Wine Konnection closing Saturday

The wine scene in El Dorado Hills just took a dip, as Wine Konnection will close for good following service on Saturday night. In an e-mail, the owners called the closure "another casualty to the recession despite valiant efforts the past 9 months to ignite business."

Wine Konnection (4364 Town Center Blvd., El Dorado Hills) emphasized California's wineries, with a cellar that boasted bottles of Ridge Monte Bello from the early 1990s at $300 each and such labels as Beringer Private Reserve and BV Georges de Latour from the vaunted 1997 vintage. Wine Konnection's champagne line-up also included some stars, inlcuding a 1996 Krug "Clos du Mesnil" for a cool $1,399. Wines by the glass ranged from $6.75 to $20, and its food program garnered a favorable review by the Bee's Blair Anthony Robertson.

For the final day of business, look for wine deals and closeout specials. Information: (916) 941-1555.

June 25, 2010
Free Slurpee on July 11

Blame it on my sweet tooth, but I am a sucker for Slurpees. It's my feel-good drink of the summer as the weather heats up, and lucky for me there's a 7-11 near my house. You'll find me starting with a big blast of cherry Slurpee and then topping it off with Coke flavor and reaching for a big ol' straw. Do you feel me on this?

So I am happy to share this news: 7-11 is offering free Slurpees all day on July 11. God bless America!

Just pop into your local 7-11 on the day of 7/11 and you'll get a free 7.11 ounce cup of Slurpee. Yes, that's a lot of numerology, but it all adds up to icy cold goodness in my book. See you there ...

June 24, 2010
New owners for Clarksburg Wine Company

Clarksburg Wine Company, a custom crush facility in the Sacramento Delta, has announced an ownership change. John Carvalho Jr. of Carvalho Family Wines, who doubled as the managing director of Clarksburg Wine Company, has stepped aside from Clarksburg Wine Company. Majority interest in the facility has been purchased by an investment group led by John Beckman. His group also owns the Old Sugar Mill, a Clarksburg wine tourism attraction that hosts tasting rooms for Todd Taylor Wines, Heringer Estates, Carvalho Family Winery and three other wineries.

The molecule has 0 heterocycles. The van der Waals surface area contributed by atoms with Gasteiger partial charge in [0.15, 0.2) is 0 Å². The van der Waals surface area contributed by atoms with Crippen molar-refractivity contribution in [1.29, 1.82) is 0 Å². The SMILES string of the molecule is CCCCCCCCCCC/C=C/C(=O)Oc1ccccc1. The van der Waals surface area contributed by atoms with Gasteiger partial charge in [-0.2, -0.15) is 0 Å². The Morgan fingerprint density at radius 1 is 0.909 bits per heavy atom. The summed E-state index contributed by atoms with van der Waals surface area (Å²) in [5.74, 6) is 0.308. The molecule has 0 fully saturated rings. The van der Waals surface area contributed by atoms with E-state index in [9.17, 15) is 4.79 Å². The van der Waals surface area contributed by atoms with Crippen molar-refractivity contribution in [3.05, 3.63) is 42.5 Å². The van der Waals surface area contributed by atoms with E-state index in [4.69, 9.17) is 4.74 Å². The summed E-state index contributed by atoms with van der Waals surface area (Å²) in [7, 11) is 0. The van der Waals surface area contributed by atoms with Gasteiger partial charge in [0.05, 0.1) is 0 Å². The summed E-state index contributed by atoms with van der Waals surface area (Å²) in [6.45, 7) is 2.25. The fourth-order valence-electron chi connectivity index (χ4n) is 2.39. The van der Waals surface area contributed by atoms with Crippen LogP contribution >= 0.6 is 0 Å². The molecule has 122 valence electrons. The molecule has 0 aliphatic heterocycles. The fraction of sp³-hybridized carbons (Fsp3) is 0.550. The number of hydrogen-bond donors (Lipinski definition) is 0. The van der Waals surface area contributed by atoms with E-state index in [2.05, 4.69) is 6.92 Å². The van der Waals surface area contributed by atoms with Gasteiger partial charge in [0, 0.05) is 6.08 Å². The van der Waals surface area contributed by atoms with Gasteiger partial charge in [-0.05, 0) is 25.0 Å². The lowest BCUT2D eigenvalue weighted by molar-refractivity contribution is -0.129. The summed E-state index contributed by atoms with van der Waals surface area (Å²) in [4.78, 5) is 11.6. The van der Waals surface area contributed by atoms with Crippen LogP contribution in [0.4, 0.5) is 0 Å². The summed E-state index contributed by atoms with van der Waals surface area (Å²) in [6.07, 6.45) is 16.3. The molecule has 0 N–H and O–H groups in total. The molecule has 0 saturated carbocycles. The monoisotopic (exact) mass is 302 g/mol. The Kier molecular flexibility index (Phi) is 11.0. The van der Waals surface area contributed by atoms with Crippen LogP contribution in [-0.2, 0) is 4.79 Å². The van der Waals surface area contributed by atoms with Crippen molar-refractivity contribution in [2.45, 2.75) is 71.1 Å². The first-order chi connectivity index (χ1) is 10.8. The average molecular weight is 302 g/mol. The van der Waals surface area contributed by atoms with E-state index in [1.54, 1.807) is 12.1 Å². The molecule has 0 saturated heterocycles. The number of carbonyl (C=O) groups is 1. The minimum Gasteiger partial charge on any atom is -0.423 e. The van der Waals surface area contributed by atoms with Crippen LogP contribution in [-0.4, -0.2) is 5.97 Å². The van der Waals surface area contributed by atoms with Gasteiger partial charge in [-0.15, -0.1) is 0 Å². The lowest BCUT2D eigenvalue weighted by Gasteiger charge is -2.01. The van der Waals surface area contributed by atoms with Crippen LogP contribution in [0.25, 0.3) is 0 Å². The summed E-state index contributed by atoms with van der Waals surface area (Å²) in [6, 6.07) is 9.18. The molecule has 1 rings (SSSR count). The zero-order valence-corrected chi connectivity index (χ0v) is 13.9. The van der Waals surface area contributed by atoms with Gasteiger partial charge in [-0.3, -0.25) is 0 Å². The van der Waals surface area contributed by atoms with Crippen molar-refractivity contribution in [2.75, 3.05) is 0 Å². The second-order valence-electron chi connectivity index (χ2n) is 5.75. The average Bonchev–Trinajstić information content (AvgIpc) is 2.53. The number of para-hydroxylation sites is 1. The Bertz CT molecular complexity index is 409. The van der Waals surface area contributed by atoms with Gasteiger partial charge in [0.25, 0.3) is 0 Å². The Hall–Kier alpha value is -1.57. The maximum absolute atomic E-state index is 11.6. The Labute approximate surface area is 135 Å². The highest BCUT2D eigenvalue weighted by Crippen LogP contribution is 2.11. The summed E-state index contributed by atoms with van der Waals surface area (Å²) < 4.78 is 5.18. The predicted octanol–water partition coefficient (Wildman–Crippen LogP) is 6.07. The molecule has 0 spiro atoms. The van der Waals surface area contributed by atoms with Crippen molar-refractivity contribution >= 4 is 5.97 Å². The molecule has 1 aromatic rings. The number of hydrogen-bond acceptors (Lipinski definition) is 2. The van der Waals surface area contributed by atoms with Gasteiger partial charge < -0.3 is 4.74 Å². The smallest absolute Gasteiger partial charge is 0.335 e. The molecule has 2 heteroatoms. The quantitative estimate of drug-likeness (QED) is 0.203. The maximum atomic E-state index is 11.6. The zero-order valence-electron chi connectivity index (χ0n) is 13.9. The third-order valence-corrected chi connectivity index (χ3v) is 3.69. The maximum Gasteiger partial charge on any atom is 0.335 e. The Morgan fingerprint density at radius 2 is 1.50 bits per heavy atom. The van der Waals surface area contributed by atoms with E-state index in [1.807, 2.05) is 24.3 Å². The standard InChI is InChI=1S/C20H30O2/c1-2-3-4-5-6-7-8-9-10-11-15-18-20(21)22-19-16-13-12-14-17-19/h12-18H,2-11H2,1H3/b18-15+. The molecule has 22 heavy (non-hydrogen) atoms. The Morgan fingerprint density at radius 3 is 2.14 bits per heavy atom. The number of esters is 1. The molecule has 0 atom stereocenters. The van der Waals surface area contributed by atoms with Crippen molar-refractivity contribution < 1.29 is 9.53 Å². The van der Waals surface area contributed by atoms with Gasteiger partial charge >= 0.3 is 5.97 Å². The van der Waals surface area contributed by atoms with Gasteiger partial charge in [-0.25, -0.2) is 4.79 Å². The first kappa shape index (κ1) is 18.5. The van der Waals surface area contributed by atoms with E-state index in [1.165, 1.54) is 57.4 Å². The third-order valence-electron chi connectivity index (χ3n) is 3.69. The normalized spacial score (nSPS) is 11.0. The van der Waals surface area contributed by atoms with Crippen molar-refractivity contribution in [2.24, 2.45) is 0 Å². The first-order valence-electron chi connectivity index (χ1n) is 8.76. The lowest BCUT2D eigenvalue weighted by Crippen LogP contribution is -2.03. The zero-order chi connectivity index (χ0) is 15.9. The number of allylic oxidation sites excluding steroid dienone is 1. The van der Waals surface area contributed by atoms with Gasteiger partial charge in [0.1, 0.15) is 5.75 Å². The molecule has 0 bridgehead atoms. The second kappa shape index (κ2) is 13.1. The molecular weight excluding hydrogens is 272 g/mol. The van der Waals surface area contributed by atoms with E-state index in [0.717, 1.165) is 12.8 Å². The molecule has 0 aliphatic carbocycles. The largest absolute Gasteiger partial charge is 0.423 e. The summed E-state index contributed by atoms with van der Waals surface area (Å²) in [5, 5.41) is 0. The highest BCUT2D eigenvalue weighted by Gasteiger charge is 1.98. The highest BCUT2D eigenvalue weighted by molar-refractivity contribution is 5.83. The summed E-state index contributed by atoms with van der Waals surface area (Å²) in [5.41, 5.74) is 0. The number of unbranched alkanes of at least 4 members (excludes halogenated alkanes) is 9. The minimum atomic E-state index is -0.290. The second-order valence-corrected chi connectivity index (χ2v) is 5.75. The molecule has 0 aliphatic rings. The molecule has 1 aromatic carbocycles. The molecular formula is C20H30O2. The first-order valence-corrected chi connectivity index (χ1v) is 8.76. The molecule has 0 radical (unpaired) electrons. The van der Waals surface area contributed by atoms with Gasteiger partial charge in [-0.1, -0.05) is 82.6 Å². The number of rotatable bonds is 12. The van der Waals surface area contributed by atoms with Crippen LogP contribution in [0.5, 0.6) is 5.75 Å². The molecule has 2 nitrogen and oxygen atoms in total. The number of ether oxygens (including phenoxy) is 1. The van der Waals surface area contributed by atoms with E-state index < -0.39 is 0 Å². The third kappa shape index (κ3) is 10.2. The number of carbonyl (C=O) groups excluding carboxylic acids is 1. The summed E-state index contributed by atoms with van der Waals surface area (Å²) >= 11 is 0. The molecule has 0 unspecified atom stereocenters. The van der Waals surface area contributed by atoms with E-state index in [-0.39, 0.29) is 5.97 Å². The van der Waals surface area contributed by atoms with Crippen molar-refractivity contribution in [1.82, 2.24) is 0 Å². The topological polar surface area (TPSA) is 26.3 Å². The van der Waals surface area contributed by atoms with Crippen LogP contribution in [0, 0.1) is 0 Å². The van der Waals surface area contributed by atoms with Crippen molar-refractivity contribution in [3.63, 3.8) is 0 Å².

"Within the wine industry it has been a well-kept secret for decades that the vineyards of the Clarksburg appellation are the source of some of the highest quality and highest value fruit in California," said Beckman in a statement. "The same cooling bay breezes that influence the southern Sonoma and Napa regions moderate the temperatures in the Clarksburg region."

For more information:

June 24, 2010
Flay throws down green chile cheeseburger recipe

burgers.jpgA story in Wednesday's Food & Wine section featured how famous chefs are putting their spin on the classic hamburger.

Well another celebrity chef has ponied up a burger recipe in time for backyard barbecue season.

Bobby Flay's recipe for green chile cheeseburgers sounds delicious and (perhaps best of all) simple enough to whip up on a weeknight.

The recipe came to us courtesy of Hellmann's Mayonnaise, which has teamed up with Flay.

Follow the link below to get the recipe.

June 23, 2010
Wines picked for June 30 online tasting

Alrighty, if you haven't heard yet, I'm hosting an online wine tasting at 6 p.m. on June 30. You'll be able to join the fun via Twitter, Facebook and through, and we'll have more details soon. Let's first get to the wines we'll taste.

I scoured through our database of winning wines from the California State Fair Commercial Wine Competition, and picked three bottles that scored big, are affordable and can be found easily around the Sacramento area. So get your stemware ready and prepare to taste these three wines as a community:

2008 Bogle Riesling
Judges score: 98 points - double gold medal
Price: $9
Where to find it: Available widely at area grocery stores and the winery itself (

2008 Red Rock Malbec
Judges score: 98 points - double gold medal
Price: $12
Where to find it: Go to Red Rock's web site for a location near you.

2008 Gnarly Head California Cabernet Sauvignon

Judges score: 93 points - silver medal
Price: $10.99
Where to find it: Available widely at local grocery stores and bottle shops.

It'll soon be time for you to be the judge. I've also got some notable local wine personalities to join this virtual tasting, so stay tuned for more details. Cheers!